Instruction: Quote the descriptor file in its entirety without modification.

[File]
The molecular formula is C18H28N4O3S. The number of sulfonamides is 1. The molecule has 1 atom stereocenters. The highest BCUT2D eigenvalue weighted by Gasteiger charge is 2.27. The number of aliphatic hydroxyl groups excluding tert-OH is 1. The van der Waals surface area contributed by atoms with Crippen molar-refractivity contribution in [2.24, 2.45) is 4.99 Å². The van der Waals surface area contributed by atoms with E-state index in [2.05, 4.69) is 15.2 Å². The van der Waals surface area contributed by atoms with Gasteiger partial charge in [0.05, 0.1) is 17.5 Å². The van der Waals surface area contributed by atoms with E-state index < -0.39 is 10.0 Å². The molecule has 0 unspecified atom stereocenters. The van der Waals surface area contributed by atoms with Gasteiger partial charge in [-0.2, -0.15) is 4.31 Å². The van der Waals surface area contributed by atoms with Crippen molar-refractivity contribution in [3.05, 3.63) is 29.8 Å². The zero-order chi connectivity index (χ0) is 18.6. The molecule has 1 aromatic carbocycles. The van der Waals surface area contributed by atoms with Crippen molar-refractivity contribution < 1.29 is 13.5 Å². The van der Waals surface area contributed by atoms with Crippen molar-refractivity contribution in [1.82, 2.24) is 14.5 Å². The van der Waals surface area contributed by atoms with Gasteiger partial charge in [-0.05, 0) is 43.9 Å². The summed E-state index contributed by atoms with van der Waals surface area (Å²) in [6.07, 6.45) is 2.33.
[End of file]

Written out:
The molecular formula is C18H28N4O3S. The number of sulfonamides is 1. The molecule has 1 atom stereocenters. The highest BCUT2D eigenvalue weighted by Gasteiger charge is 2.27. The number of aliphatic hydroxyl groups excluding tert-OH is 1. The van der Waals surface area contributed by atoms with Crippen molar-refractivity contribution in [2.24, 2.45) is 4.99 Å². The van der Waals surface area contributed by atoms with E-state index in [2.05, 4.69) is 15.2 Å². The van der Waals surface area contributed by atoms with Gasteiger partial charge in [0.05, 0.1) is 17.5 Å². The van der Waals surface area contributed by atoms with E-state index < -0.39 is 10.0 Å². The molecule has 0 unspecified atom stereocenters. The van der Waals surface area contributed by atoms with Gasteiger partial charge in [-0.2, -0.15) is 4.31 Å². The van der Waals surface area contributed by atoms with Crippen molar-refractivity contribution in [3.05, 3.63) is 29.8 Å². The zero-order chi connectivity index (χ0) is 18.6. The molecule has 1 aromatic carbocycles. The van der Waals surface area contributed by atoms with Crippen molar-refractivity contribution < 1.29 is 13.5 Å². The van der Waals surface area contributed by atoms with Crippen molar-refractivity contribution in [1.82, 2.24) is 14.5 Å². The van der Waals surface area contributed by atoms with Gasteiger partial charge in [-0.05, 0) is 43.9 Å². The summed E-state index contributed by atoms with van der Waals surface area (Å²) in [6.07, 6.45) is 2.33.